• By Alyson Heisler

Hanukkah: The Festival of Lights

Hanukkah is an eight-night Jewish celebration, also known as the Festival of Lights, and stems from a storied past.

The holiday is based on the rededication of the Second Temple in Jerusalem during the second century B.C. — considered by many the holiest place at the time — after it had been desecrated by the Syrians. The destruction was directed by Syrian king Antiochus IV Epiphanes — he was on a mission to spread the worship of Greek gods by abolishing Judaism.

A resistance movement led by the Maccabees to maintain the Jewish culture against Antiochus’ rule led to a battle between the Syrians and the Maccabees. The Maccabee fighters defeated Syrian forces despite the odds stacked against them.

They relit the Ner Tamid, an eternal light in every synagogue, and rededicated the temple. This led to the naming of the holiday Hanukkah, meaning dedication.

The popular legend of one jar of oil found in the destroyed temple that miraculously burned for eight nights, when it should have only been enough for one day, is not the reason for the eight-day celebration. The holiday is instead celebrated for eight days in coordination with the festival of Sukkot, which is another eight-day Jewish celebration that gives thanks for the fall harvest and has also come to commemorate the 40 years of Jewish wandering in the desert.



The rituals of the celebration of Hanukkah include the lighting of the menorah, prayers, songs, traditional foods, and the dreidel.

Each night, one branch of the menorah, or one candle, is lit as the sun sets. A ninth holder, called the shamash, is for a candle used to light all the other candles or serve as an extra light. One candle is lit on the first night, two on the second, and so on. Candles are added and lit from left to right, but no specific order is specified.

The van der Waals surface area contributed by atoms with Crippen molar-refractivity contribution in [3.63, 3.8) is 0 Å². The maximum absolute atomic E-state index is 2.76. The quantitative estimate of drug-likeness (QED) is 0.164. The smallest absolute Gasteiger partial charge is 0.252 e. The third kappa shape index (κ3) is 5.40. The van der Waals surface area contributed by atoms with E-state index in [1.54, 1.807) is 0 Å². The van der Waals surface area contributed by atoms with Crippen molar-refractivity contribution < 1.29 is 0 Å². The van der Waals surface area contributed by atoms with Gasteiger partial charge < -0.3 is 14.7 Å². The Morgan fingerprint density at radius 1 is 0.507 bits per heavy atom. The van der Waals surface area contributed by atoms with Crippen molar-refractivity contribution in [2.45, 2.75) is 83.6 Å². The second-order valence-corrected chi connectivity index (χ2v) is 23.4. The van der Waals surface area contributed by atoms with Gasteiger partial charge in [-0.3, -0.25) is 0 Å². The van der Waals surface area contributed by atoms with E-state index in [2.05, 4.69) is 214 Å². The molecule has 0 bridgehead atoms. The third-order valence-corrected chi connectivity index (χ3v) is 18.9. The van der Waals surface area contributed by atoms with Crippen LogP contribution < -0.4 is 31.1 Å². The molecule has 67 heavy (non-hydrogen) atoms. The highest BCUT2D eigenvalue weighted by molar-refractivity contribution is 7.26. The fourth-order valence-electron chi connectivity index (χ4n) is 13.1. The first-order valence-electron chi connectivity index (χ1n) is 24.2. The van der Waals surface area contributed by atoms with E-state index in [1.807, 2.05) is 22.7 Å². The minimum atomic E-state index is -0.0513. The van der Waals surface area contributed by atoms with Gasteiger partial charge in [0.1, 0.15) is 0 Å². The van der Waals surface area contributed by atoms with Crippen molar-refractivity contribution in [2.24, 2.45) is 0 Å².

Three prayers accompany the first night of candle lighting, and two prayers are said or sung on the next seven nights.

The traditional foods associated with the Hanukkah celebration revolve around oil. Foods are fried in oil to symbolize the miraculous oil. Latkes, potato pancakes served with applesauce and sour cream, and sufganiyot, jelly-filled doughnuts, are often eaten during the celebration.

A dreidel, a four-sided top, is used to play a Hanukkah gambling game. Each side of the top has a different Hebrew letter: nun, gimel, hei, and shin. Each player takes turns spinning the dreidel, and the letter on the side it lands on represents an action. These actions include adding to the pot (shin), winning part (hei) or the entirety of the pot (gimel), or doing nothing (nun). A variety of items can be used as currency, most often small coins or chocolate coins.

In contrast with the modern celebration of Hanukkah, gifts weren’t traditionally part of the Festival of Lights. Children may be given gelt, or money, to reward them for their studying of the Torah and to remind them to give money to charity. Exchanging gifts has become more common in the celebration of Hanukkah in North America.

Hanukkah is both a time to celebrate family and friends, but also a reminder to rededicate or purify and take time to reflect on the past year — what happened, responses, decisions that were made, etc. — to improve choices and behaviors in the new year.

This year, Hanukkah begins on the night of Tuesday, Dec. 10 and will end on the night of Wednesday, Dec. 18.

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